County towns eye lower power prices through collective
Thirty-six western Massachusetts communities — including Montague and 11 more in Franklin County — are awaiting to hear if the state government will allow them to by electricity as a group, presumably for a savings.
Several dozen town officials, area legislators and others testified last week in Northampton before the state Department of Public Utilities on petitions to become part the Hampshire Council of Governments’ proposed aggregation of potentially 150,000 customers in Hampshire, Franklin, Berkshire Hampden and Worcester counties. The proposed group includes Charlemont, Conway, Deerfield, Gill, Heath, Leverett, Montague, Northfield, Rowe, Warwick, Wendell and Whately.
“By combining purchasing power, the plans will go a long way to helping central and western Massachusetts overcome one of the prime barriers to economic growth and will enable ordinary homeowners to retain more of their hard earned money,” said Sen. Stan Rosenberg, D-Amherst, in written testimony supporting the aggregation on behalf of a dozen communities participating.
“Lower costs will enhance economic development efforts by attracting businesses to our communities,” wrote Rosenberg and eight other legislators including Sen. Benjamin Downing, D-Pittsfield, plus all three representatives of Franklin County towns.
Hampshire County has been supplying Montague and other towns for years with electricity for their municipal buildings.
In her testimony, Rep. Denise Andrews, D-Orange, told the DPU that she’s confident the Hampshire COG has demonstrated it has “the capacity to administer and the experience to manage this important next step in energy aggregation ... (with) a record of success, proving their ability to offer competitive rates that have generated savings for ratepayers in more than 100 towns, school districts, nonprofits and businesses across five counties.”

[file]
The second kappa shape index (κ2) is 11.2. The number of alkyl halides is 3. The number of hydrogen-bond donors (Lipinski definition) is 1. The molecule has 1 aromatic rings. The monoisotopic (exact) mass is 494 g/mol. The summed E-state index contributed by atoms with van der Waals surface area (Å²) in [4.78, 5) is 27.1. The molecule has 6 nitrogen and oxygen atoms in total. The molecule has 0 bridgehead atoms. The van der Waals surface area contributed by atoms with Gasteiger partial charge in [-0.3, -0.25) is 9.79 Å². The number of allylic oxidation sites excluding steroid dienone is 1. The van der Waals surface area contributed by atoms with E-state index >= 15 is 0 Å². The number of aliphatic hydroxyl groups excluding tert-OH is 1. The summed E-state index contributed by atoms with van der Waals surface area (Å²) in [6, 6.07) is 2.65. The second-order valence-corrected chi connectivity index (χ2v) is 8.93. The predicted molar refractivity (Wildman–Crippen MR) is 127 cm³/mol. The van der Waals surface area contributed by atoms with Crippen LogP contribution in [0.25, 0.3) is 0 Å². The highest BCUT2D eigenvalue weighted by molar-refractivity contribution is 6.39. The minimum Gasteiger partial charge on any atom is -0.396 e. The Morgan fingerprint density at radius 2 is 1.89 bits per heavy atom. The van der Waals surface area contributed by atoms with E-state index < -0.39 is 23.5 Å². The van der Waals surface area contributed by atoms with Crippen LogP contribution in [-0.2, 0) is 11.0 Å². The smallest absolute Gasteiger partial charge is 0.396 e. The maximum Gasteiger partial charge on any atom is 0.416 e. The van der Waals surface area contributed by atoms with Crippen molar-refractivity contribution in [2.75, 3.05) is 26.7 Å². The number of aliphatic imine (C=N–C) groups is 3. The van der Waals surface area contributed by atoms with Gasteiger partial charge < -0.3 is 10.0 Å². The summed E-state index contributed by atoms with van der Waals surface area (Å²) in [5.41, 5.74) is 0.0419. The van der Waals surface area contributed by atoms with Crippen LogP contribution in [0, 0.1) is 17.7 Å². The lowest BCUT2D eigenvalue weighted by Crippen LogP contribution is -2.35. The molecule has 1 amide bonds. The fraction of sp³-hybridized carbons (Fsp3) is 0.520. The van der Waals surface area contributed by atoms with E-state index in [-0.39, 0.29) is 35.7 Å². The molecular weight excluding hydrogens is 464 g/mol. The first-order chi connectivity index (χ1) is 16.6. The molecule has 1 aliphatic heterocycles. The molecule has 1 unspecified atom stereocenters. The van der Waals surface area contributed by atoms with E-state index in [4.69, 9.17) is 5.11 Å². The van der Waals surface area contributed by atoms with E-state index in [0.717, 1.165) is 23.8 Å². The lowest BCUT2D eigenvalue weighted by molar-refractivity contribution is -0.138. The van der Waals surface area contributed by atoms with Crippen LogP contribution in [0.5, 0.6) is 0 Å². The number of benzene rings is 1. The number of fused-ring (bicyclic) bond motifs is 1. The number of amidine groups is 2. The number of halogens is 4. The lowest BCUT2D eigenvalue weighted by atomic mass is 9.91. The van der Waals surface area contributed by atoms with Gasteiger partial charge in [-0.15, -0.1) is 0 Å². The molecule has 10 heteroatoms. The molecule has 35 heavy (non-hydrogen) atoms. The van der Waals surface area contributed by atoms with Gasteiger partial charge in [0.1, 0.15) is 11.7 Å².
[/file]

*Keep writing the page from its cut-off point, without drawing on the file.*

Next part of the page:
Montague Town Administrator Frank Abbondanzio who was unable to attend due to illness, called the aggregation “a good idea,” saying, “aggregations tend to get better deals. There’s potentially a lower cost, and people want to have a choice.”
He said Hampshire Power has been the Montague town government electricity provider for years and has “sometimes” delivered on lower electricity prices.
Heath Town Coordinator Kara Leistyna, who did attend the hearing, said she and her selectboard are “cautious” but interested in looking into offering its residents a choice of what could be lower electricity rates.
Once the DPU rules on the petitions for aggregation, the Hampshire COG will begin mailings to residents of the communities, the largest of which is Northampton, and then seek bids from power wholesalers, said Ann-Renee Larouche, the COG’s energy specialist.
The program includes all residents and business customers with an option for them to opt out at the outset or at any point, she said. Prospective customers will receive an opt-out notice quoting the price of the electricity, with a comparison to the standard utility company price.
“We can buy in bulk for better pricing,” said Larouche, “and there’s also local control,” which includes options for electricity generated by renewable energy sources.
Several more towns have included articles on their spring town meeting warrants to consider joining the aggregation, she said, and additional communities can join at some point in the future.
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